The majority of the nation lives in areas where there’s snowy driving conditions, so it’s wise to be aware of the role car insurance plays if you have an accident during winter months.
Winter weather accident statistics
Nearly 70% of the population lives in snowy regions, and more than 70% of the nation’s roads are located in snowy areas, according to the U.S. Department of Transportation Federal Highway Administration (FHWA).
Wintry conditions cause a fair amount of crashes, and fatalities, according to the FHWA:
- 24% of weather-related vehicle crashes occur on snowy, slushy or icy pavement each year
- 15% happen during snowfall or sleet
- 1,300 people are killed and more than 116,800 people are injured in vehicle crashes on snowy, slushy or icy pavement annually
- Nearly 900 people are killed and nearly 76,000 people are injured in vehicle crashes during snowfall or sleet every year
In the table below, you’ll see how weather-related accidents, injuries and fatalities compare, according to the Department of Transportation Federal Highway Administration.
|Road Weather Conditions||Weather-Related Crash Statistics 10 Year Average (2007 – 2016)||10-year Percentages|
|Wet Pavement||860,286 crashes||15% of vehicle crashes||70% of weather-related crashes|
|324,394 persons injured||15% of crash injuries||78% of weather-related injuries|
|4,050 persons killed||12% of crash fatalities||76% of weather-related fatalities|
|Rain||556,151 crashes||10% of vehicle crashes||46% of weather-related crashes|
|212,647 persons injured||10% of crash injuries||51% of weather-related injuries|
|2,473 persons killed||8% of crash fatalities||46% of weather-related fatalities|
|Snow/Sleet||219,942 crashes||4% of vehicle crashes||18% of weather-related crashes|
|54,839 persons injured||3% of crash injuries||14% of weather-related injuries|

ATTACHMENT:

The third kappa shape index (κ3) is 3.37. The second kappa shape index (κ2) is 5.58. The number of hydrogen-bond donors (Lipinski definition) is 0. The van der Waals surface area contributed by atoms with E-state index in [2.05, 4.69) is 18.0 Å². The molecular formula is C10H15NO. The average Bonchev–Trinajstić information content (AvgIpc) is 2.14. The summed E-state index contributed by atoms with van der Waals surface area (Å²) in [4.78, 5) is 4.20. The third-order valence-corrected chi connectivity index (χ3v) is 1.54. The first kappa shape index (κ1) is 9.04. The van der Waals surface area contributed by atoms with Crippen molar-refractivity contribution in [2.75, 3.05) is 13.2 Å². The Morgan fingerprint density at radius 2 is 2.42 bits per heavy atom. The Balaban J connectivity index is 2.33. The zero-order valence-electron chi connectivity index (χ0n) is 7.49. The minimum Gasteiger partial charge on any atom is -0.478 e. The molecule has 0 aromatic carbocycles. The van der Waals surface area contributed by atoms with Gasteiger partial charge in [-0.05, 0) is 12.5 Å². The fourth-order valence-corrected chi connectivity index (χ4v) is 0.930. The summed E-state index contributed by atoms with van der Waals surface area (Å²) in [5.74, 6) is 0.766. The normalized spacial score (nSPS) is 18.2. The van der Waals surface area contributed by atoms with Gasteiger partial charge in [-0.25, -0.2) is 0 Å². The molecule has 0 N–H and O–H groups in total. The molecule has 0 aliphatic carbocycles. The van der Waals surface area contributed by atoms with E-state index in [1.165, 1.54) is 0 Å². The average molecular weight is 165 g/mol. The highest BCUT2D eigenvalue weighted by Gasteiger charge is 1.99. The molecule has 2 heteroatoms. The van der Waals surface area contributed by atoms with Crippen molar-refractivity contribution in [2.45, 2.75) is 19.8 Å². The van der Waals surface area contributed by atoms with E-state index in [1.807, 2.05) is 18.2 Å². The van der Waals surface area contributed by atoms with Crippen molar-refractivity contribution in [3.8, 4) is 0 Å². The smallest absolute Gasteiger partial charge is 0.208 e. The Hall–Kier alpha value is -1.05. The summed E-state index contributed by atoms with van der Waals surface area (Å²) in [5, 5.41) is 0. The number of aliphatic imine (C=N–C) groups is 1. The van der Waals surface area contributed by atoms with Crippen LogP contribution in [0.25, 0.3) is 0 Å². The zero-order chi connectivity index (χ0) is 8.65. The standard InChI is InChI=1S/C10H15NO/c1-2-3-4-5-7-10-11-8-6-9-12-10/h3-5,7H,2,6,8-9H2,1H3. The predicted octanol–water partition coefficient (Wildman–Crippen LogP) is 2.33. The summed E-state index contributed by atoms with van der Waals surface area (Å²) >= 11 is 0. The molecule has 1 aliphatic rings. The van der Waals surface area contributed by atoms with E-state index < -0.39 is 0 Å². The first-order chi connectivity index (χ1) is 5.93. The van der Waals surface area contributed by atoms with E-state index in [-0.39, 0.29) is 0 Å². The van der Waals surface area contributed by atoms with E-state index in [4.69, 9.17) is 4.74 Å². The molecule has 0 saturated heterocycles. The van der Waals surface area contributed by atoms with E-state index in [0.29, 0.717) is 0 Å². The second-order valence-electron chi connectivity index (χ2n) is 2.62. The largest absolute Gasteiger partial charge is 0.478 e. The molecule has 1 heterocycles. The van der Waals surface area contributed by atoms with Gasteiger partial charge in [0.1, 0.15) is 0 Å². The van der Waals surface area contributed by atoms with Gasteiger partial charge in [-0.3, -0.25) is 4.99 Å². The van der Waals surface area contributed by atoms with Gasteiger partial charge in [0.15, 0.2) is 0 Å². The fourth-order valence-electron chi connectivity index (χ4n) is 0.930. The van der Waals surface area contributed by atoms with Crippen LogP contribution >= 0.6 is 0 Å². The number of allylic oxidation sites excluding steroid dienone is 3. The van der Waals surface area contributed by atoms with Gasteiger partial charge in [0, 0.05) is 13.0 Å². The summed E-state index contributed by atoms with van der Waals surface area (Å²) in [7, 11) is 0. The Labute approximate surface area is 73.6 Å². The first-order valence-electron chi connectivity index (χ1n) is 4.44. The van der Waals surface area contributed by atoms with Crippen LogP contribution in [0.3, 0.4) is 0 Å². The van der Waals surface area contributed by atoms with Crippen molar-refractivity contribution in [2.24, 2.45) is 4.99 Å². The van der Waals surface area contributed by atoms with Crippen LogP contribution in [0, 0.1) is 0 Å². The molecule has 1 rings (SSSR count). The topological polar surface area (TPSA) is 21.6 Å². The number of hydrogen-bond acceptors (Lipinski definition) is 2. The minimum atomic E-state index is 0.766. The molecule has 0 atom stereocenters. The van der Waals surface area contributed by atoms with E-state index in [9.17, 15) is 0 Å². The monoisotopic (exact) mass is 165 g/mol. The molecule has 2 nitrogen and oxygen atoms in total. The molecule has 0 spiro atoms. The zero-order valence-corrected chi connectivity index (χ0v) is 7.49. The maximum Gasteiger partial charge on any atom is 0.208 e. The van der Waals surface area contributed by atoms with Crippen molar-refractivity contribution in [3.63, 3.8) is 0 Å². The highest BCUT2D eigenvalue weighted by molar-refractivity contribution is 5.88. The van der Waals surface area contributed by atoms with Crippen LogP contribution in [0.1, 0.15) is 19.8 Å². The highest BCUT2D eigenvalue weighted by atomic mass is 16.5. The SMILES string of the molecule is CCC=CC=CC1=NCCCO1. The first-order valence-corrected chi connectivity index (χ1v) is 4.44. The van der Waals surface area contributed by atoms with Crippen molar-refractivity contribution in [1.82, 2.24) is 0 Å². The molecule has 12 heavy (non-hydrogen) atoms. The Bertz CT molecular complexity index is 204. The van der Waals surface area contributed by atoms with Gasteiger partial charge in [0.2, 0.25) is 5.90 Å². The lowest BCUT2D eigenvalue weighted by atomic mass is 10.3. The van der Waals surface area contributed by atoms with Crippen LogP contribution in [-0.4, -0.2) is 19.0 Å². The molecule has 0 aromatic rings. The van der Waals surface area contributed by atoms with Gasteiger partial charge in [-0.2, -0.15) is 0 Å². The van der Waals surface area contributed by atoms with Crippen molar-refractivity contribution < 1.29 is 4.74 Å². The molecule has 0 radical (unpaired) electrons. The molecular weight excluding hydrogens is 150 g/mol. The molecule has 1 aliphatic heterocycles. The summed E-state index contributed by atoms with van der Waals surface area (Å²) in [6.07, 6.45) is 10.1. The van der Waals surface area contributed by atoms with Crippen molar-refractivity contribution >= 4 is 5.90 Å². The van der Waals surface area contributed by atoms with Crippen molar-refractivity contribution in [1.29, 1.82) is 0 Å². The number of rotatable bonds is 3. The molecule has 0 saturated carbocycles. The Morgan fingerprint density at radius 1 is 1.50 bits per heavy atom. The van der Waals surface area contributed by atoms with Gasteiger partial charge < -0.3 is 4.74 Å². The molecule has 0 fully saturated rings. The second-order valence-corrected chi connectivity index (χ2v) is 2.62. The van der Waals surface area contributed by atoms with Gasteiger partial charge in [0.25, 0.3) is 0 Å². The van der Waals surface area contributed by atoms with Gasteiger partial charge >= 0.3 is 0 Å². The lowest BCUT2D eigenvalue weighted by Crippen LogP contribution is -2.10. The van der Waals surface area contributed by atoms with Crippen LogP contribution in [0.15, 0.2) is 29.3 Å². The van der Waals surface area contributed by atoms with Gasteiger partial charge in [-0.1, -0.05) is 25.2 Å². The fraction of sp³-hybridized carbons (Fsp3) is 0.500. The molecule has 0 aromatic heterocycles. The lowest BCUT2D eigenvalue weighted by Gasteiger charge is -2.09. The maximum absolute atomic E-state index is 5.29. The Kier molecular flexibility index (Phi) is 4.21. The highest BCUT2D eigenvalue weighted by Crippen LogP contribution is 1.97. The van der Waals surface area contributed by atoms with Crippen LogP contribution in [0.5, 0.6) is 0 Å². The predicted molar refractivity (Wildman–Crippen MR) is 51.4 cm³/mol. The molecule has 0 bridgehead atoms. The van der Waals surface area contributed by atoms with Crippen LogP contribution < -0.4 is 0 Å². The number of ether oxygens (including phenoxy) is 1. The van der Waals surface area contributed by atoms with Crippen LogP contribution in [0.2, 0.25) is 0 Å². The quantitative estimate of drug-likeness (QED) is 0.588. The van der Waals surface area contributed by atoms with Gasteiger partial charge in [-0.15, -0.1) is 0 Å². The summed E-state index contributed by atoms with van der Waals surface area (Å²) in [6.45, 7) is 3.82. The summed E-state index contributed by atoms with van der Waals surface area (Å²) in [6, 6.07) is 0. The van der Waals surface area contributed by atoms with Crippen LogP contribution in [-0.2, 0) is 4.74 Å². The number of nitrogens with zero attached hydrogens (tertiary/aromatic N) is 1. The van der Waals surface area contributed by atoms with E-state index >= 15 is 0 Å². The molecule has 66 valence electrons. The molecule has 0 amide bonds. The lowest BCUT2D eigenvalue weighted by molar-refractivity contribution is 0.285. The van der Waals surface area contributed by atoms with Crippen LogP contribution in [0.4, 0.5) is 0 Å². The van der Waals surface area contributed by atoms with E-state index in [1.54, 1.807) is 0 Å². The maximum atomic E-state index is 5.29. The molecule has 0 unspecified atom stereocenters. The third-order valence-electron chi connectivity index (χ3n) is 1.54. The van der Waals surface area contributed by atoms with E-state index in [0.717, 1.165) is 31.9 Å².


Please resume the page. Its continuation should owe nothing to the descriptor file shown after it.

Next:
|688 persons killed||2% of crash fatalities||13% of weather-related fatalities|
|Icy Pavement||156,164 crashes||3% of vehicle crashes||13% of weather-related crashes|
|41,860 persons injured||2% of crash injuries||11% of weather-related injuries|
|521 persons killed||2% of crash fatalities||10% of weather-related fatalities|
|Snow/Slushy Pavement||186,076 crashes||4% of vehicle crashes||16% of weather-related crashes|
|42,036 persons injured||2% of crash injuries||11% of weather-related injuries|
|496 persons killed||2% of crash fatalities||10% of weather-related fatalities|
|Fog||25,451 crashes||1% of vehicle crashes||3% of weather-related crashes|
|8,902 persons injured||1% of crash injuries||3% of weather-related injuries|
|464 persons killed||2% of crash fatalities||9% of weather-related fatalities|
Insurance implications of a weather-related accident
If winter road conditions cause you have an at-fault auto accident, then your state-mandated liability coverage will cover those that you harmed. Your property damage liability will cover someone else’s car or other property (such as a guardrail or fence) that you damaged.
In no-fault states, each party’s own personal injury protection (PIP) coverage would be used for injuries. If you were at-fault for injuring someone else and that party’s PIP limits are exceeded, then your bodily injury liability coverages could be claimed against.
For your own vehicle, you’d need collision coverage to file a claim with your insurer. Collision insurance is optional, so you would have to have this as part of your policy prior to filing a claim.
After paying your deductible, your car insurance company should pay the remainder of the repair costs. Or, your insurer may find that the car is a total loss and pay you actual cash value for the vehicle, minus your deductible amount.
Comprehensive insurance, also optional and carrying a deductible, would cover damage to your car from falling objects, say, if an icicle fell on your vehicle.
Typically, if you’re the one who lost control – even if it were due to a weather-related condition like black ice – you’ll be found at-fault by insurance companies for the accident. This means your rates could rise due to a surcharge at your next renewal.
The staff of experts at CarInsurance.com analyzed rate data and found that your rates increase an average of about 32% after an accident claim. That’s about $455 more a year.
If your car insurance rates do rise due to an accident and its resulting claims, then it’s time to comparison shop. You may be able to save hundreds, if not thousands, of dollars a year by shopping around and finding the car insurance company that offers the best rates for your particular situation.